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Texas is not a human evolution desert! Presenting human evolution to the public through museum displays

Authors
  • Smith, Shelley L.1
  • 1 University of Texas at Arlington, Arlington, TX, 76019, USA , Arlington (United States)
Type
Published Article
Journal
Evolution: Education and Outreach
Publisher
Springer US
Publication Date
Feb 18, 2020
Volume
13
Issue
1
Identifiers
DOI: 10.1186/s12052-020-00117-9
Source
Springer Nature
Keywords
License
Green

Abstract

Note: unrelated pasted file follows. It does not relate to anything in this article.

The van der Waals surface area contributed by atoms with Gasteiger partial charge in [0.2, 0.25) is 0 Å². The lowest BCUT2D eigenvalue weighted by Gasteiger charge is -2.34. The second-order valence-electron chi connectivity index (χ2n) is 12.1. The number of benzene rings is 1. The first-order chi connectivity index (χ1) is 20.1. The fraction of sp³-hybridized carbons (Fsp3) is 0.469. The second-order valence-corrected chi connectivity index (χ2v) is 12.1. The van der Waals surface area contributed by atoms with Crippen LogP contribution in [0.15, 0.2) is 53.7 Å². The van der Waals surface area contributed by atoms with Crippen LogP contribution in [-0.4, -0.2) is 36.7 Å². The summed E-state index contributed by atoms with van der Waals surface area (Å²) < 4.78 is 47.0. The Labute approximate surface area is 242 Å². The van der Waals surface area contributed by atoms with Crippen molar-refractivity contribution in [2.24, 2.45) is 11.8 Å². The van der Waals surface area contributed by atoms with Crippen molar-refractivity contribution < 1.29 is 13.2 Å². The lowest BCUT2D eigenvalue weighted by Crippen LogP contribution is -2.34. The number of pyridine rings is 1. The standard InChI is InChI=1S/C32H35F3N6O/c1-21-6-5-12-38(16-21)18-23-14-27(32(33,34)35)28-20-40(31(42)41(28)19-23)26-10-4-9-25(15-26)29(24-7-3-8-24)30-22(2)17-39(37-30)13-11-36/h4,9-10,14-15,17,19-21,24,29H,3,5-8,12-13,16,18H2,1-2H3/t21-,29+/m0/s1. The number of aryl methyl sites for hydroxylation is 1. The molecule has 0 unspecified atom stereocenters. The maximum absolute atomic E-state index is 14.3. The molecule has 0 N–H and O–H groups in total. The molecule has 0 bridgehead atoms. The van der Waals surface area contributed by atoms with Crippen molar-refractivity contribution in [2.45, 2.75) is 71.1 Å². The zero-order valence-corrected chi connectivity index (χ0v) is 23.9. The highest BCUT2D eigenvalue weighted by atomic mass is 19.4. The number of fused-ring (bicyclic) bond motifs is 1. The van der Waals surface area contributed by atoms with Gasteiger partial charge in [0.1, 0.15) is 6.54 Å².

Texas is home to four of the largest metropolitan areas in the U.S. As would be expected, several large universities in Texas, public and private, offer courses in which the topic of human evolution is covered. What might be more surprising to some, given the politics of the state, is that two major Texas public museums (the Houston Museum of Natural Science and the Perot Museum of Nature and Science in Dallas) display substantial human evolution content. Here I review content related to human evolution in five major science museums in Texas and explore the reasons for the differences among these museums. Among the most important factors are money, museum location, museum history and mission, and what can be called “intentionality.” Unsurprisingly, if we want to see more human evolution museum displays, we must convince museum administrators that adding this content is consistent with their mission and will attract more visitors. We (and our students) can, in addition, be more proactive in reaching out to our local museums.

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